The piano is a foundational instrument that professionals say children can begin to learn before the age of 6, provided that they have finger dexterity and their hands are sufficiently large enough. Around 21 million Americans play the piano, and its versatility allows it to assume the lead or fade into the background of songs that span a wide range of musical genres.
Some may be surprised to learn that the piano is a string instrument. The strings are encased within the instrument’s body and resonate when struck by hammers connected to the movement of the keys. As a result, it is also considered a keyboard instrument and was preceded by the invention of the clavichord in the 1300s, followed by the harpsichord in the early 1500s. The first true piano was invented by Italian harpsichord producer Bartolomeo di Francesco Cristofori in 1698, and it subsequently shaped much of the writing and playing styles of composers in 18th century Europe. Although some adjustments have been made since Cristofori’s early invention, such as increased string tension that significantly improved the instrument’s dynamic range, the modern piano is strikingly similar to those played in the 1700s.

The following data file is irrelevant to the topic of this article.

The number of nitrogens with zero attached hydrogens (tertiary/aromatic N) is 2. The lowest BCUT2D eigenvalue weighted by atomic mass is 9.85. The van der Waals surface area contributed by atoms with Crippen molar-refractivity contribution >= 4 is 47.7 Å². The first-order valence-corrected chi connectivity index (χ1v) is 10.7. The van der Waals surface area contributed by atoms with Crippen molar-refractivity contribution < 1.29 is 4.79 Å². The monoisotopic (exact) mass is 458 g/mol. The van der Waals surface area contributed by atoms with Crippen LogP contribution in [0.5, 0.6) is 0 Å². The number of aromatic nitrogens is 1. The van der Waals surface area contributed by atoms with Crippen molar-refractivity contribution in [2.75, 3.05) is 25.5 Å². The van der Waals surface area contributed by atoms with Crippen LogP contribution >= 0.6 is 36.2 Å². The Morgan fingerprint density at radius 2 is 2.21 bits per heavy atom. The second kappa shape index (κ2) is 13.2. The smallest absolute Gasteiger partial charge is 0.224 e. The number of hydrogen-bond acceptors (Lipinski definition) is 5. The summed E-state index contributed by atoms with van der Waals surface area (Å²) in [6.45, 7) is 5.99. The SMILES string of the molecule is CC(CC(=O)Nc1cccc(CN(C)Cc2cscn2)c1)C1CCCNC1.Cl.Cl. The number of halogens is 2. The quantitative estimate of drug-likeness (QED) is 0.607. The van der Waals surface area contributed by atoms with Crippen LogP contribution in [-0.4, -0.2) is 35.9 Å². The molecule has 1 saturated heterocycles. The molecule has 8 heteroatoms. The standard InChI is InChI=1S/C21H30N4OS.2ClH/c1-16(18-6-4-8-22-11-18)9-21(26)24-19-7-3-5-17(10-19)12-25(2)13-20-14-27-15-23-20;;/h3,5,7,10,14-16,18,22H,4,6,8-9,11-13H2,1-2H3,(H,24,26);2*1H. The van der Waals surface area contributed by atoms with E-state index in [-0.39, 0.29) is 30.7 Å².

The piano exists in three primary styles: upright and grand, which are acoustic, and digital pianos, which are electric. The upright piano has shorter, vertical strings compared with the grand piano, which has long, horizontal strings. The hammers in an upright piano are reset using spring-based mechanisms, whereas the hammers on a grand piano are reset by gravity, which makes each piano’s keys feel different to the touch when played.